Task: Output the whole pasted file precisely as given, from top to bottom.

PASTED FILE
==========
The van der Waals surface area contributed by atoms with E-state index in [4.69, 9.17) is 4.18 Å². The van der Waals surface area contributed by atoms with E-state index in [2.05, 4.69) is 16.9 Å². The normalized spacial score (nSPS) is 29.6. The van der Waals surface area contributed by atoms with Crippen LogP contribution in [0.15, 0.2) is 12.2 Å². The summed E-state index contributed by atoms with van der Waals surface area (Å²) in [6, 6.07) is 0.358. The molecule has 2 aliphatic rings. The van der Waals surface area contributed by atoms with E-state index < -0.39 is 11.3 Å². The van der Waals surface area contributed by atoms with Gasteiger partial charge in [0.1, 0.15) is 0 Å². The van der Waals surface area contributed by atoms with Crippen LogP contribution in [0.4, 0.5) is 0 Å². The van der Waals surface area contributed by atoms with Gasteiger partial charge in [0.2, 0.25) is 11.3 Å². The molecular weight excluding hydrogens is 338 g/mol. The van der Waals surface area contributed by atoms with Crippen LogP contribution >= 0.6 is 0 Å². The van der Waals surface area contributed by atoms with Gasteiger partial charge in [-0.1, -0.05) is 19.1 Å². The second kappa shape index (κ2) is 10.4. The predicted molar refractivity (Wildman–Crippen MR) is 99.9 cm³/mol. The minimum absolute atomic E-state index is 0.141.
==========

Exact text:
The van der Waals surface area contributed by atoms with E-state index in [4.69, 9.17) is 4.18 Å². The van der Waals surface area contributed by atoms with E-state index in [2.05, 4.69) is 16.9 Å². The normalized spacial score (nSPS) is 29.6. The van der Waals surface area contributed by atoms with Crippen LogP contribution in [0.15, 0.2) is 12.2 Å². The summed E-state index contributed by atoms with van der Waals surface area (Å²) in [6, 6.07) is 0.358. The molecule has 2 aliphatic rings. The van der Waals surface area contributed by atoms with E-state index < -0.39 is 11.3 Å². The van der Waals surface area contributed by atoms with Gasteiger partial charge in [0.1, 0.15) is 0 Å². The van der Waals surface area contributed by atoms with Crippen LogP contribution in [0.4, 0.5) is 0 Å². The van der Waals surface area contributed by atoms with Gasteiger partial charge in [0.2, 0.25) is 11.3 Å². The molecular weight excluding hydrogens is 338 g/mol. The van der Waals surface area contributed by atoms with Crippen LogP contribution >= 0.6 is 0 Å². The van der Waals surface area contributed by atoms with Gasteiger partial charge in [-0.1, -0.05) is 19.1 Å². The second kappa shape index (κ2) is 10.4. The predicted molar refractivity (Wildman–Crippen MR) is 99.9 cm³/mol. The minimum absolute atomic E-state index is 0.141.